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Wine School - Session #12: Chilled Reds
Let’s start off by saying that we all should drink red wine a bit colder than we do today. We won’t give you an exact temperature because let’s be real, you don’t walk around with a thermometer in your pocket and if you do we applaud your commitment to homeostasis but that’s it.
The reason we believe in reds being a bit cooler is because the colder the wine the more refreshing it is. The more refreshing it is, the more you drink and up until a certain point that’s good for all of us. The appeal of an ice-cold beer isn’t just a marketing pitch to sell cheap beer but a true and natural preference we all have for drinks which are crisper rather than not. The perception of acidity, or the freshness in wine, is heightened when it is cold. However, there is a tipping point to where a wine can get too cold and then you might as well revert back to that icy beer you could’ve just had and saved some money on. Once wines, both red or white, get too cold they stop tasting like almost anything at all.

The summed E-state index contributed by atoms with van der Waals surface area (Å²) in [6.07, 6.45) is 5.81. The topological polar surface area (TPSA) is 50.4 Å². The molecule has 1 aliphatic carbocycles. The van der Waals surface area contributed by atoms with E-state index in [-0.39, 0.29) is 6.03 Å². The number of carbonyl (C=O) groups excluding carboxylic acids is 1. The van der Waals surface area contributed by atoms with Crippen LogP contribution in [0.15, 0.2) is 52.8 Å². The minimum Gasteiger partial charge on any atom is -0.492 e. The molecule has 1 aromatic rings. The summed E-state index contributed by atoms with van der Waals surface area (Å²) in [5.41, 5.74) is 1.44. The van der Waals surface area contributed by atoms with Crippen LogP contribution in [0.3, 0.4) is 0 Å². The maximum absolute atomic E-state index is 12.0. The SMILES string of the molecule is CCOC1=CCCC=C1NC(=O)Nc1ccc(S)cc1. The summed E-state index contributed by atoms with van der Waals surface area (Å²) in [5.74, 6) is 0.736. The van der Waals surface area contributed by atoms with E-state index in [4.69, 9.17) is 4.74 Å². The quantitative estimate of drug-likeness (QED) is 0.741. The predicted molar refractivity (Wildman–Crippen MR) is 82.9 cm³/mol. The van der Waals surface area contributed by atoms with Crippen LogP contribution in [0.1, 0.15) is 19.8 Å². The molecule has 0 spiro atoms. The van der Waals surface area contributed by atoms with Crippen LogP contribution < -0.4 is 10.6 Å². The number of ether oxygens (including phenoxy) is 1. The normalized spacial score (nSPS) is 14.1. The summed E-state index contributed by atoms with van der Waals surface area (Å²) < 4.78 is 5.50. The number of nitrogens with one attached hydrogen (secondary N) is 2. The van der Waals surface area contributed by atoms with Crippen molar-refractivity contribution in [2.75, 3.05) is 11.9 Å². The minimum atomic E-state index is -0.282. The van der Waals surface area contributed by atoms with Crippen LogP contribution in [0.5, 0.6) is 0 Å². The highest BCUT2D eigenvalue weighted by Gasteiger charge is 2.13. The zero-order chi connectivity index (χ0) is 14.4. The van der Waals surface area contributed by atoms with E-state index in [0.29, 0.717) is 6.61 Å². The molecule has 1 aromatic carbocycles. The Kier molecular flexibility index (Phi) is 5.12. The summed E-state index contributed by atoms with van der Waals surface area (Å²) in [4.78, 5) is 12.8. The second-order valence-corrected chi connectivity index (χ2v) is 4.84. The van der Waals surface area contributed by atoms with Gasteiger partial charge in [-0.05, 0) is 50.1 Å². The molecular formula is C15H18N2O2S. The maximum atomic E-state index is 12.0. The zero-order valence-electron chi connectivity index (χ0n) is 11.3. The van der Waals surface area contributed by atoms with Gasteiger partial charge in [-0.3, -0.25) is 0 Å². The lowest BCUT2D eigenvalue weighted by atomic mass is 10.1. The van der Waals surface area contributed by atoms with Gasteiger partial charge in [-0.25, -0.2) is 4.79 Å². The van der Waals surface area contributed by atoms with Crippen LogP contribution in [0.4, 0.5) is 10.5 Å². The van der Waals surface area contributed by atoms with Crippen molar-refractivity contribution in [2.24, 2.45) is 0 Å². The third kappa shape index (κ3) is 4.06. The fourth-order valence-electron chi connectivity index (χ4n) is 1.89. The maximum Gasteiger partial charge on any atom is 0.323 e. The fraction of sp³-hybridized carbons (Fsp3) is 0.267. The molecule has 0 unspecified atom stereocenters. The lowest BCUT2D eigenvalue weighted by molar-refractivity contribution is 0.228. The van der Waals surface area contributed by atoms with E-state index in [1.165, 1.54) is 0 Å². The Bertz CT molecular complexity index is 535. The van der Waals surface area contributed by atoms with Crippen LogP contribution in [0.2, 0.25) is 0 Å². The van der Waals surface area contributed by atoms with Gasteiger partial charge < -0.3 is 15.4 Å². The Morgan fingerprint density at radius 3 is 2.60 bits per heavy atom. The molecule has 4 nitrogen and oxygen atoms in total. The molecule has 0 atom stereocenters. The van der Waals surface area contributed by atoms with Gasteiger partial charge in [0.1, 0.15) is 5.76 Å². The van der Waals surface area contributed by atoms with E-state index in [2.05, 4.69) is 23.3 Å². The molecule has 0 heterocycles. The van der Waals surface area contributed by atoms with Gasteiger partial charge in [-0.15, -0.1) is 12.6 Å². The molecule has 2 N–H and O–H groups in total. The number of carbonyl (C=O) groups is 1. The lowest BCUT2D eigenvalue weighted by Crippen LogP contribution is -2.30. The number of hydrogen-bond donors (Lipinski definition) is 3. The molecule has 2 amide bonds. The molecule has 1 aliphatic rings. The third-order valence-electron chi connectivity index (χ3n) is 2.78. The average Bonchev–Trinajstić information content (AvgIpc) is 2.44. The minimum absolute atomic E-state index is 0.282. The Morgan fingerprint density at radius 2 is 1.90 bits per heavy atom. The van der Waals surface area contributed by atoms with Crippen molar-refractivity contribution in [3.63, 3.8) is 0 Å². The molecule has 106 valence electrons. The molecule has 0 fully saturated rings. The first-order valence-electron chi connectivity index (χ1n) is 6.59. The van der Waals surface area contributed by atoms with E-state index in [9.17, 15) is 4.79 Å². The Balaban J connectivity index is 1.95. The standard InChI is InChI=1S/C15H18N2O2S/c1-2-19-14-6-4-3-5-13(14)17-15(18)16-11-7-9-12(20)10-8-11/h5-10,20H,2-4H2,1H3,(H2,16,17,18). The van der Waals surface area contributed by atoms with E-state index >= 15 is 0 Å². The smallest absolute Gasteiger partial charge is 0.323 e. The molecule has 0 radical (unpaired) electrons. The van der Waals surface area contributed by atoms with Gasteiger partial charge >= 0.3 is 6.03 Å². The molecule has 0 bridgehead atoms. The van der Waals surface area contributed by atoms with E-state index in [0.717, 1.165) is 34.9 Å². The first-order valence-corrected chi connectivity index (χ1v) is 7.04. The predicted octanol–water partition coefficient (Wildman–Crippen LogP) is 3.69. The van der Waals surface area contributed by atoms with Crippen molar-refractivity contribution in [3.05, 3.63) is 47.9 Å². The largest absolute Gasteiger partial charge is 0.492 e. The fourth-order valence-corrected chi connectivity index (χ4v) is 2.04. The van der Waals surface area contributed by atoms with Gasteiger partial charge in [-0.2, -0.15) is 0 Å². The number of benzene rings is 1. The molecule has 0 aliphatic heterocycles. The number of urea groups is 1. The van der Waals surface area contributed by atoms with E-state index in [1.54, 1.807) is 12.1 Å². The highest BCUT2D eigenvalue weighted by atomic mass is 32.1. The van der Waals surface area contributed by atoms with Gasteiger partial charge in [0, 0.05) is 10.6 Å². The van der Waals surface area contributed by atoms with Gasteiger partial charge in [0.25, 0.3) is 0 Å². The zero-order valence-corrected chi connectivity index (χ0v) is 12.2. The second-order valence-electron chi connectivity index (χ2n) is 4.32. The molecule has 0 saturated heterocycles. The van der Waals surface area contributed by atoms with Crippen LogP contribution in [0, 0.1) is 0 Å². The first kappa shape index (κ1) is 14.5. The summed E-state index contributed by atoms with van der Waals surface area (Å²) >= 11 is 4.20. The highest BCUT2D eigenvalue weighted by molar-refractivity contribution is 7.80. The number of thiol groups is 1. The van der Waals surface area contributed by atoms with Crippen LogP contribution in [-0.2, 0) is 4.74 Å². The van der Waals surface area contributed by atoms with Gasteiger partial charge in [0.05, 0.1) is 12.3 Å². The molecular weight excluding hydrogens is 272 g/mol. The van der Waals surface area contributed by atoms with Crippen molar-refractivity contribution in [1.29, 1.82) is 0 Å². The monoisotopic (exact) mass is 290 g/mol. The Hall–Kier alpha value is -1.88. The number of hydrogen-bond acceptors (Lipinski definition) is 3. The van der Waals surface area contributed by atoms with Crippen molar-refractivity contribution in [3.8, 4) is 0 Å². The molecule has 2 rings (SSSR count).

If we all agree that every red wine should be consumed cooler than the standards today, we’re willing to suggest a few reds which can be served even colder than that. We’ll call those the “can be chilled” ones. The best reds to be chilled should never be okay, always young in age and have a tart fruitiness to them. We tend to lean towards wines from the colder parts of the world and lighter ones too. Good news, chilled reds should be inexpensive reds as well.